And I won’t be raining on the parade if they do. I’ll bring the umbrella.
I’m here to be entertained, period, whether that’s the next Patrick Mahomes or a beautiful disaster.
However, does all this posturing that Seattle’s going to draft a quarterback guarantee that the Seahawks are going to select Richardson or one of the other players currently projected to be going that high? That would also be a little anti-Pete, wouldn’t it? The guy who has consistently over the last 14 offseasons done everything in his power to take at best medium risks at the quarterback position?
He traded around some day two picks for Charlie Whitehurst; signed Tarvaris Jackson; signed Matt Flynn; drafted Russell Wilson in the third round; drafted Alex McGough in the seventh round; signed Geno Smith as his backup after he won the job against Paxton Lynch; traded for Drew Lock; turned the team over to Geno; has locked up Geno on a team-friendly contract.
Don’t let any of those moves be misconstrued as a strong commitment anywhere close to par with picking a quarterback in the top-five.
As Pete and John have said, they haven’t had these opportunities to even seriously scout the top-ranked quarterbacks in the draft. This unique chance to draft a QB early may indeed change history and I’m open to anything…including the possibility that Pete and John will bypass the top QBs that are available at five and 20 and decide that similar to Wilson, the guy who they were most excited about wasn’t any of the guys we’re obsessively talking about right now.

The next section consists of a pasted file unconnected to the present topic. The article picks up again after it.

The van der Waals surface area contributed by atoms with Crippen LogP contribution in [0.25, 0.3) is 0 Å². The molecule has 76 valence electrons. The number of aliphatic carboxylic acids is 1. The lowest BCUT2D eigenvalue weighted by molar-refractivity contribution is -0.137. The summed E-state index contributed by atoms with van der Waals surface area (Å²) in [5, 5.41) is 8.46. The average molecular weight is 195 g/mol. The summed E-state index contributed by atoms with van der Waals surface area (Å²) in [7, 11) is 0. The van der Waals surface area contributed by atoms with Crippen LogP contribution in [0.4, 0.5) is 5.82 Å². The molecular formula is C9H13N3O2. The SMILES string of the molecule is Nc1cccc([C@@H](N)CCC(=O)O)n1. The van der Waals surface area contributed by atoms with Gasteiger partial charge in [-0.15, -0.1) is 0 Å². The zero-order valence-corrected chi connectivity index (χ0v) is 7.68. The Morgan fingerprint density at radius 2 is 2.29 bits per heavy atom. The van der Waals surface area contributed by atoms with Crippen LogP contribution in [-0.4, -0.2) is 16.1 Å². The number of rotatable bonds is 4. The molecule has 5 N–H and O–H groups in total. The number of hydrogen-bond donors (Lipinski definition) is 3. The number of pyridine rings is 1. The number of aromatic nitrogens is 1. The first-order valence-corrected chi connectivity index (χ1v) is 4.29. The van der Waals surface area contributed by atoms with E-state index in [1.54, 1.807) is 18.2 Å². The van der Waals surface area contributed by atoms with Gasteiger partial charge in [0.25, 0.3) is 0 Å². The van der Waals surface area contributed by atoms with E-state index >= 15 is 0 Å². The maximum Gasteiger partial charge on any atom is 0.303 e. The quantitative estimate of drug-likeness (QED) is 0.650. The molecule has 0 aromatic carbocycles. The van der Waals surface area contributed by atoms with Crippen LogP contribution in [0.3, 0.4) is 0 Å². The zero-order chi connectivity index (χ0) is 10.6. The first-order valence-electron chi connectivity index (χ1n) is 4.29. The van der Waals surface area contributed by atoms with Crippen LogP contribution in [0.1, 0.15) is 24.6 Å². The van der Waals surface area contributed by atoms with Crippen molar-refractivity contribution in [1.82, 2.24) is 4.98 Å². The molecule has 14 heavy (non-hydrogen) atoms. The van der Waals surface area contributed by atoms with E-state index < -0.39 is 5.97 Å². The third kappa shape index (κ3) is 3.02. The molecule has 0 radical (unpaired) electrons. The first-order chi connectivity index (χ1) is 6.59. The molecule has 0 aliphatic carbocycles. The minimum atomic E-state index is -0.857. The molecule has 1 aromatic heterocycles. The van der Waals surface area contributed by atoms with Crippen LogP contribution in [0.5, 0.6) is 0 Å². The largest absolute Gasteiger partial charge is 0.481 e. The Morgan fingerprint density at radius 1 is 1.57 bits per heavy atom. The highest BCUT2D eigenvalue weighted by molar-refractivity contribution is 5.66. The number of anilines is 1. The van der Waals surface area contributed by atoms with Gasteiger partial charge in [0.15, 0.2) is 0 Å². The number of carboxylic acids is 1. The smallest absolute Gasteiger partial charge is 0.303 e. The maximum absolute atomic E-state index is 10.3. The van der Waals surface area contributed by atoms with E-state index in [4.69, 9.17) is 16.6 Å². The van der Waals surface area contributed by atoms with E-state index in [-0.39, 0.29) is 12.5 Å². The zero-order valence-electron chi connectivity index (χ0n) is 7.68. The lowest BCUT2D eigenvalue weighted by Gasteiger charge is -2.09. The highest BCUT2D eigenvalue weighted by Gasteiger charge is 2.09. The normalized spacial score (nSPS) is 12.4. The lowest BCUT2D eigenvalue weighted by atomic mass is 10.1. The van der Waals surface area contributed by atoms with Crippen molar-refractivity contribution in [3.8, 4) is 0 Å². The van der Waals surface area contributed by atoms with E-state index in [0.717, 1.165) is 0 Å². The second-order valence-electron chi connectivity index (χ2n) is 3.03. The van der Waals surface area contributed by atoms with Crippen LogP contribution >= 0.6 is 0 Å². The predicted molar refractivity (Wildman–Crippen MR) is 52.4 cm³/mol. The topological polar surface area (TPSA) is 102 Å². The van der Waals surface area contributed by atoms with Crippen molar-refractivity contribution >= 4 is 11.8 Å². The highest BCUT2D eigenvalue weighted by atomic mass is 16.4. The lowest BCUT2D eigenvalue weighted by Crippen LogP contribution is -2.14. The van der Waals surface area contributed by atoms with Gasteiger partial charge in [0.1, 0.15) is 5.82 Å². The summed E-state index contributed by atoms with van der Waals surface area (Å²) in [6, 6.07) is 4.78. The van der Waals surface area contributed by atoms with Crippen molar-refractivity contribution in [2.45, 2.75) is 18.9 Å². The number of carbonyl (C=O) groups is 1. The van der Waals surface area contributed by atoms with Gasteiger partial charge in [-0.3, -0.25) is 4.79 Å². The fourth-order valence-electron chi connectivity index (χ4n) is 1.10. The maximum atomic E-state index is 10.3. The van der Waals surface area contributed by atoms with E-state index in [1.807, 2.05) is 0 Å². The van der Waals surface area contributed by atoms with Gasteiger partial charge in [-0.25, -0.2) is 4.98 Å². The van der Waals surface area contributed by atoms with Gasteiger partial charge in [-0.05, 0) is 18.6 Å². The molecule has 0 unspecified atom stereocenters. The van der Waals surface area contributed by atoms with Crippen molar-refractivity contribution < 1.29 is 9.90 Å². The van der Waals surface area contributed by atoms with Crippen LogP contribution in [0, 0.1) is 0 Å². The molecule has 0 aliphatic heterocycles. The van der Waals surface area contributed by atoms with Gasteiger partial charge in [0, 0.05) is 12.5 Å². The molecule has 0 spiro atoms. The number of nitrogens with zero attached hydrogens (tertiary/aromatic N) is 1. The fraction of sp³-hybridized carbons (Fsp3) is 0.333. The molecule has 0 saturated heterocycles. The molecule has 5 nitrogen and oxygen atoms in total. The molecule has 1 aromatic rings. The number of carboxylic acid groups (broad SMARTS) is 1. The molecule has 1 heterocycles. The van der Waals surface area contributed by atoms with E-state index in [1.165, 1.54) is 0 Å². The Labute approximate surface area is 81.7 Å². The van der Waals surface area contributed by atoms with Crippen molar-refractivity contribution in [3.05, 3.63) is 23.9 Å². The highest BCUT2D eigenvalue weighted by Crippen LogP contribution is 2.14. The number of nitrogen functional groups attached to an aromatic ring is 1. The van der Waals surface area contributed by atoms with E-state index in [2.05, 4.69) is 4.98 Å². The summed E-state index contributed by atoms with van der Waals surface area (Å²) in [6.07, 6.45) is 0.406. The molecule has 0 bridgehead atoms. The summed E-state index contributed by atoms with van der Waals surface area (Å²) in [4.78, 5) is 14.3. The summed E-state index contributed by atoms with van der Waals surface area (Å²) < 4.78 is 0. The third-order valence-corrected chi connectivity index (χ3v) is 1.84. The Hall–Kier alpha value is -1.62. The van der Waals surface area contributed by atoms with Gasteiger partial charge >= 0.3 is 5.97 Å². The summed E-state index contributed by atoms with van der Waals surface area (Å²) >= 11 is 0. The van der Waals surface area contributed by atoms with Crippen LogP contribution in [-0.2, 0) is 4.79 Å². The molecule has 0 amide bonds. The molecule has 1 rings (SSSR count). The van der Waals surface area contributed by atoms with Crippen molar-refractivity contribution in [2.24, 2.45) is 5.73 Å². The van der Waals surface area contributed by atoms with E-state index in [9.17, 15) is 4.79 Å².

This is not a prediction, a projection, or a proclamation. It’s merely a fact: Anything could happen. That’s what I’m open to.
So let’s break down the 2023 draft strategy that specifically does the most to help Geno Smith with the Seahawks’ first five picks. That’s why I wanted to create this Tuesday night bonus article, because so many of you—more than double the rate of other Substack newsletters—are paid members of the Regular Joes club. I want to make sure I’m doing everything in my power at every opportunity to give back to those who give to Seaside Joe.
If you sign up for premium at $5/month, $55/year, or the founding members club at $120/year, that’s the guarantee you’ll get from me. Not only to support a mom-and-pop Seahawks business trying to out-work literally the entire field of competition, but TONS of bonus content: This is the fifth bonus article of March already!
We had 10 bonus articles in the previous three weeks.
How many total articles: 48 Seahawks articles in January, 43 Seahawks articles in February, and now the 15th article of March. That’s 106 articles in 2023 alone, in addition to over 450 articles in 2022, and over 1,000,000 words PER YEAR written about the Seattle Seahawks.
By one guy.
Hawkblogger’s staff: 1 article in February but an open Patreon account. The Athletic, since the season ended, 27 articles. We’re at 106 today. Just one guy writing about the Seahawks obsessively until he dies.
If you’re not signed up, give us a shot and come jump over the paywall to read a potential Seahawks strategy to not replace Geno Smith, but to help Geno Smith. What could that look like? Let’s run picks 5 through 83 to find out.